mestizo. Statistically speaking, "83.5 percent of Cuban immigrants
    living in the US identify themselves as whites. Assuming that dollar
    remittances are evenly distributed among white and non?white exiles and
    that they stay, roughly, within the same racial group of the sender,
    then about 680 out of the 800 million dollars that enter the island
    every year would end up in white hands."[xvi] Cuba has limited data on
    the quantity and distribution of remittances, but a 2000 survey in
    Havana found that "although income levels were fairly even across racial
    groups before remittances, white households outspent black households in
    dollar stores and in the purchase of major household appliances."[xvii]
    Both in the sending and consumption of goods, remittances provide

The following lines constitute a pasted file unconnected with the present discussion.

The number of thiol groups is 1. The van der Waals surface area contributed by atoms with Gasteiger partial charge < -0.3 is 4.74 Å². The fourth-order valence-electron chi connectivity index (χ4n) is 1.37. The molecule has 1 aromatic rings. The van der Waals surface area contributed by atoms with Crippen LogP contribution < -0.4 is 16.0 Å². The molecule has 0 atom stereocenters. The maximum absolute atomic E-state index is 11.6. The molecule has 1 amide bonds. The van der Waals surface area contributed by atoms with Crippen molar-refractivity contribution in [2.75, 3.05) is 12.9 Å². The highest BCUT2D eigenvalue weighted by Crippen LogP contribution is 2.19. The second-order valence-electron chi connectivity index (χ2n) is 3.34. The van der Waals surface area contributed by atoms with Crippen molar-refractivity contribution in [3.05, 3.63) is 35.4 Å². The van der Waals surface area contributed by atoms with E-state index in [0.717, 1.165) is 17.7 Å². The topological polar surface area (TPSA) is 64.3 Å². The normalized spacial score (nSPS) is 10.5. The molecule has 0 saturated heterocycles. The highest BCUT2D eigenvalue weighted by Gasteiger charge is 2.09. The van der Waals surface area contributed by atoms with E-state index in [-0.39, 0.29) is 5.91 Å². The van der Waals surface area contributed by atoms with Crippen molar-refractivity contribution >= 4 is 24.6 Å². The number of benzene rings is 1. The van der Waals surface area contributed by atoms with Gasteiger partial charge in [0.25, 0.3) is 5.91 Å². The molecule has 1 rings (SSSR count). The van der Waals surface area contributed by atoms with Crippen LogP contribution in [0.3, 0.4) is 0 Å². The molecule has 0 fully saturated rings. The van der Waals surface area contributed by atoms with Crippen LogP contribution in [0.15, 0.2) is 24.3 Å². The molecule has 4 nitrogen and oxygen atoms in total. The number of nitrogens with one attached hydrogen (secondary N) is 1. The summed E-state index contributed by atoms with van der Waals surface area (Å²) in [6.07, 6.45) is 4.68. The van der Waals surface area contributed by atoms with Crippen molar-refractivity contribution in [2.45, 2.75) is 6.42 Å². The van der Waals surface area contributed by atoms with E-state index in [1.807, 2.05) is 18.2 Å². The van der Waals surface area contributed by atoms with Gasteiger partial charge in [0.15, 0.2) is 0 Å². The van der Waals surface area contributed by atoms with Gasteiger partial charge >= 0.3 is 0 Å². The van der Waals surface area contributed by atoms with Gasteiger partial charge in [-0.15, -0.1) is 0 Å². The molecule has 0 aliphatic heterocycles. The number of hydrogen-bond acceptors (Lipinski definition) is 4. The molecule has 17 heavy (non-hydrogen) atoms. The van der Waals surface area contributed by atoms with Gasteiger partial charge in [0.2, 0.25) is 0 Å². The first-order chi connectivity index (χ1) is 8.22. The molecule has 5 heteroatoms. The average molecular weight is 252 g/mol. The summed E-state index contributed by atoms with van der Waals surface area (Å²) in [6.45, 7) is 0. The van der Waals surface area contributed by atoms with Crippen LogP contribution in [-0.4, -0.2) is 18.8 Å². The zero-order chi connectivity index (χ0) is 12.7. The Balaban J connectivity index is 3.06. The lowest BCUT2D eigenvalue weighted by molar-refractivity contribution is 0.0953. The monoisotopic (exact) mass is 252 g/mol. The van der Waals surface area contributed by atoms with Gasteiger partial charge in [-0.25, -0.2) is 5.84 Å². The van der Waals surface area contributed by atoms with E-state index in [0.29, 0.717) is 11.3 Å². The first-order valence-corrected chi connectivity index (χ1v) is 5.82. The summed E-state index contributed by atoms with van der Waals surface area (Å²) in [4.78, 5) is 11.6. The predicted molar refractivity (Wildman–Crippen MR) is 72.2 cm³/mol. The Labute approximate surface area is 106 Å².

greater economic benefit to white Cuban households.

    The Castro government began legalizing personal enterprises for profit
    during the Special Period. Since then, more and more Cubans have opened
    their own restaurants or repair shops. However, in 2000, the Havana
    Survey found that 77 percent of the self?employed were white, and that
    these white entrepreneurs were more economically successful in
    comparison to their Afro?Cuban counterparts.[xviii] Once again, blacks
    face disadvantages because they lack the capital in USD from and
    remittances: it often takes an initial investment, such as a bicycle for
    deliveries, or real estate that could be used as a storefront or
    neighborhood to start up a new business. Afro?Cubans are
    also disadvantaged when it comes to the development of paladares, or
    small restaurants run out of the home. The quality of was not
    addressed in the original anti?discriminatory reforms, and Afro?Cubans